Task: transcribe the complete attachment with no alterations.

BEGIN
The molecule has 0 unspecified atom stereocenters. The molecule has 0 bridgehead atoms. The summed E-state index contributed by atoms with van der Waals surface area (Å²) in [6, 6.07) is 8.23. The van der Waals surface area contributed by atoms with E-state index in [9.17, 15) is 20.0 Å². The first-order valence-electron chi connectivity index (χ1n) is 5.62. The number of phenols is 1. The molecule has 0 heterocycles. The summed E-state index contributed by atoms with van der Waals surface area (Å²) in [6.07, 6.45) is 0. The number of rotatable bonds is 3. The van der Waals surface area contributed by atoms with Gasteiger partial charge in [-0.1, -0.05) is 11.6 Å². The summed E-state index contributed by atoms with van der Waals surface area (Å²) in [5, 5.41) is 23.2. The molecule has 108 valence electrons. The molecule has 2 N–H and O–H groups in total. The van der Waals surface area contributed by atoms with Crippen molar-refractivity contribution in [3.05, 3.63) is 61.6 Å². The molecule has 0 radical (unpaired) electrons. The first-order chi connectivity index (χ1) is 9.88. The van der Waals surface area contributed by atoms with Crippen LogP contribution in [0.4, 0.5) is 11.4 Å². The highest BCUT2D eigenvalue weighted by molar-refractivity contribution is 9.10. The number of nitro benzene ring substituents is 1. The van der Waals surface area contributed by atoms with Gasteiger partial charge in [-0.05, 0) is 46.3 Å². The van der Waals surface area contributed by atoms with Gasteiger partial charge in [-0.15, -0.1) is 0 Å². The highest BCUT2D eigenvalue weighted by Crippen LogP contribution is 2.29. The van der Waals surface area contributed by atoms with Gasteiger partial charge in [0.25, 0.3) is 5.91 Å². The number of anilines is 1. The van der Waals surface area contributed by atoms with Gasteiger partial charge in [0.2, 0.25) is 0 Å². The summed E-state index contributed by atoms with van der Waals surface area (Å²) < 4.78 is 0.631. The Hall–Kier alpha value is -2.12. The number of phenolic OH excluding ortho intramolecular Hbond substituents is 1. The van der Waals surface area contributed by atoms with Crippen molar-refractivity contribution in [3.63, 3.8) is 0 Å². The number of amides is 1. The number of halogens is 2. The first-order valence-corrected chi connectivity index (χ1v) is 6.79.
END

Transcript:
The molecule has 0 unspecified atom stereocenters. The molecule has 0 bridgehead atoms. The summed E-state index contributed by atoms with van der Waals surface area (Å²) in [6, 6.07) is 8.23. The van der Waals surface area contributed by atoms with E-state index in [9.17, 15) is 20.0 Å². The first-order valence-electron chi connectivity index (χ1n) is 5.62. The number of phenols is 1. The molecule has 0 heterocycles. The summed E-state index contributed by atoms with van der Waals surface area (Å²) in [6.07, 6.45) is 0. The number of rotatable bonds is 3. The van der Waals surface area contributed by atoms with Gasteiger partial charge in [-0.1, -0.05) is 11.6 Å². The summed E-state index contributed by atoms with van der Waals surface area (Å²) in [5, 5.41) is 23.2. The molecule has 108 valence electrons. The molecule has 2 N–H and O–H groups in total. The van der Waals surface area contributed by atoms with Crippen molar-refractivity contribution in [3.05, 3.63) is 61.6 Å². The molecule has 0 radical (unpaired) electrons. The first-order chi connectivity index (χ1) is 9.88. The van der Waals surface area contributed by atoms with Crippen LogP contribution in [0.4, 0.5) is 11.4 Å². The highest BCUT2D eigenvalue weighted by molar-refractivity contribution is 9.10. The number of nitro benzene ring substituents is 1. The van der Waals surface area contributed by atoms with Gasteiger partial charge in [-0.05, 0) is 46.3 Å². The van der Waals surface area contributed by atoms with Gasteiger partial charge in [-0.15, -0.1) is 0 Å². The highest BCUT2D eigenvalue weighted by Crippen LogP contribution is 2.29. The van der Waals surface area contributed by atoms with Gasteiger partial charge in [0.25, 0.3) is 5.91 Å². The number of anilines is 1. The van der Waals surface area contributed by atoms with Gasteiger partial charge in [0.2, 0.25) is 0 Å². The summed E-state index contributed by atoms with van der Waals surface area (Å²) < 4.78 is 0.631. The Hall–Kier alpha value is -2.12. The number of phenolic OH excluding ortho intramolecular Hbond substituents is 1. The van der Waals surface area contributed by atoms with Crippen molar-refractivity contribution in [3.63, 3.8) is 0 Å². The number of amides is 1. The number of halogens is 2. The first-order valence-corrected chi connectivity index (χ1v) is 6.79.